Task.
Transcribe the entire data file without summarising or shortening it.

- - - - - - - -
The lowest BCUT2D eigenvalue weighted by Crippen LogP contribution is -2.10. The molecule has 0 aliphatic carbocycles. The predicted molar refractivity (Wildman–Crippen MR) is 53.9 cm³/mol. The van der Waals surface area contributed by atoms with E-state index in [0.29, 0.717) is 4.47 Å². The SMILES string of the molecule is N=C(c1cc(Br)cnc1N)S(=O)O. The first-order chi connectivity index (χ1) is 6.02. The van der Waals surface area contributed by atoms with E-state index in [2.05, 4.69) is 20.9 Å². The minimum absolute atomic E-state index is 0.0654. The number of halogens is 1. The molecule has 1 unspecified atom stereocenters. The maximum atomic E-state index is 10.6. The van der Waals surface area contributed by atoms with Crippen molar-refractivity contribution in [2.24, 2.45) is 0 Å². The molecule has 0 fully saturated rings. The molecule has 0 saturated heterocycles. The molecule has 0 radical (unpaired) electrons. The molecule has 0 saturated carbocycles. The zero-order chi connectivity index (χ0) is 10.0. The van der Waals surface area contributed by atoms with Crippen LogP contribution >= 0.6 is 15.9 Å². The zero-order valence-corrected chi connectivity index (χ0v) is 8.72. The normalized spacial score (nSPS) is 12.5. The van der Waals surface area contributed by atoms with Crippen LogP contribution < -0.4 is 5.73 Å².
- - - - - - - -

The lowest BCUT2D eigenvalue weighted by Crippen LogP contribution is -2.10. The molecule has 0 aliphatic carbocycles. The predicted molar refractivity (Wildman–Crippen MR) is 53.9 cm³/mol. The van der Waals surface area contributed by atoms with E-state index in [0.29, 0.717) is 4.47 Å². The SMILES string of the molecule is N=C(c1cc(Br)cnc1N)S(=O)O. The first-order chi connectivity index (χ1) is 6.02. The van der Waals surface area contributed by atoms with E-state index in [2.05, 4.69) is 20.9 Å². The minimum absolute atomic E-state index is 0.0654. The number of halogens is 1. The molecule has 1 unspecified atom stereocenters. The maximum atomic E-state index is 10.6. The van der Waals surface area contributed by atoms with Crippen molar-refractivity contribution in [2.24, 2.45) is 0 Å². The molecule has 0 fully saturated rings. The molecule has 0 saturated heterocycles. The molecule has 0 radical (unpaired) electrons. The molecule has 0 saturated carbocycles. The zero-order chi connectivity index (χ0) is 10.0. The van der Waals surface area contributed by atoms with Crippen LogP contribution >= 0.6 is 15.9 Å². The zero-order valence-corrected chi connectivity index (χ0v) is 8.72. The normalized spacial score (nSPS) is 12.5. The van der Waals surface area contributed by atoms with Crippen LogP contribution < -0.4 is 5.73 Å².